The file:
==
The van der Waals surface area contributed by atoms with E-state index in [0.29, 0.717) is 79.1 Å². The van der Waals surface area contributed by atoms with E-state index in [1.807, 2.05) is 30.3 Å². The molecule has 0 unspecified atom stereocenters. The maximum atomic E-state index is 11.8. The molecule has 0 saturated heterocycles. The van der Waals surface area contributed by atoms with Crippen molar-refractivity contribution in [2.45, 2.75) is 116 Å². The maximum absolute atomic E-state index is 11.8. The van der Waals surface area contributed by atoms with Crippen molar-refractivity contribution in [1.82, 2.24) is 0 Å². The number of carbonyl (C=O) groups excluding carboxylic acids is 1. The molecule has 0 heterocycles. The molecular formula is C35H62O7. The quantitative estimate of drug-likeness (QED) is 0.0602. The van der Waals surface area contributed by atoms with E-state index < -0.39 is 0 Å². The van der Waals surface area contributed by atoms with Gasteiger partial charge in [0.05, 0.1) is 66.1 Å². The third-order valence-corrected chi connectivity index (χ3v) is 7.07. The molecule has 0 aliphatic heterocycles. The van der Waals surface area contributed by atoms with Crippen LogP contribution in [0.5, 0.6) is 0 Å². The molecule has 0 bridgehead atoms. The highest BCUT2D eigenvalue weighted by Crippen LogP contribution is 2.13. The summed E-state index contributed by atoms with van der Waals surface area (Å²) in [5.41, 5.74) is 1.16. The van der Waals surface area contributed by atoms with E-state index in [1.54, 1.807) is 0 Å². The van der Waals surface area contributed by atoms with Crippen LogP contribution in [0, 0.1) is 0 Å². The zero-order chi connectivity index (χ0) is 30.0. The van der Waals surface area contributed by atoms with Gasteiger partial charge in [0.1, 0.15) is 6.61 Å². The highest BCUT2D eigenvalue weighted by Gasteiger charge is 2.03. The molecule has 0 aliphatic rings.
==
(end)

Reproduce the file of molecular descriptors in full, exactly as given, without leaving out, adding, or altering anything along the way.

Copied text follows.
The van der Waals surface area contributed by atoms with E-state index in [0.29, 0.717) is 79.1 Å². The van der Waals surface area contributed by atoms with E-state index in [1.807, 2.05) is 30.3 Å². The molecule has 0 unspecified atom stereocenters. The maximum atomic E-state index is 11.8. The molecule has 0 saturated heterocycles. The van der Waals surface area contributed by atoms with Crippen molar-refractivity contribution in [2.45, 2.75) is 116 Å². The maximum absolute atomic E-state index is 11.8. The van der Waals surface area contributed by atoms with Crippen molar-refractivity contribution in [1.82, 2.24) is 0 Å². The number of carbonyl (C=O) groups excluding carboxylic acids is 1. The molecule has 0 heterocycles. The molecular formula is C35H62O7. The quantitative estimate of drug-likeness (QED) is 0.0602. The van der Waals surface area contributed by atoms with E-state index < -0.39 is 0 Å². The van der Waals surface area contributed by atoms with Gasteiger partial charge in [0.05, 0.1) is 66.1 Å². The third-order valence-corrected chi connectivity index (χ3v) is 7.07. The molecule has 0 aliphatic heterocycles. The van der Waals surface area contributed by atoms with Crippen LogP contribution in [0.5, 0.6) is 0 Å². The molecule has 0 bridgehead atoms. The highest BCUT2D eigenvalue weighted by Crippen LogP contribution is 2.13. The summed E-state index contributed by atoms with van der Waals surface area (Å²) in [5.41, 5.74) is 1.16. The van der Waals surface area contributed by atoms with E-state index in [1.54, 1.807) is 0 Å². The van der Waals surface area contributed by atoms with Crippen LogP contribution in [0, 0.1) is 0 Å². The zero-order chi connectivity index (χ0) is 30.0. The van der Waals surface area contributed by atoms with Gasteiger partial charge in [0.1, 0.15) is 6.61 Å². The highest BCUT2D eigenvalue weighted by Gasteiger charge is 2.03. The molecule has 0 aliphatic rings.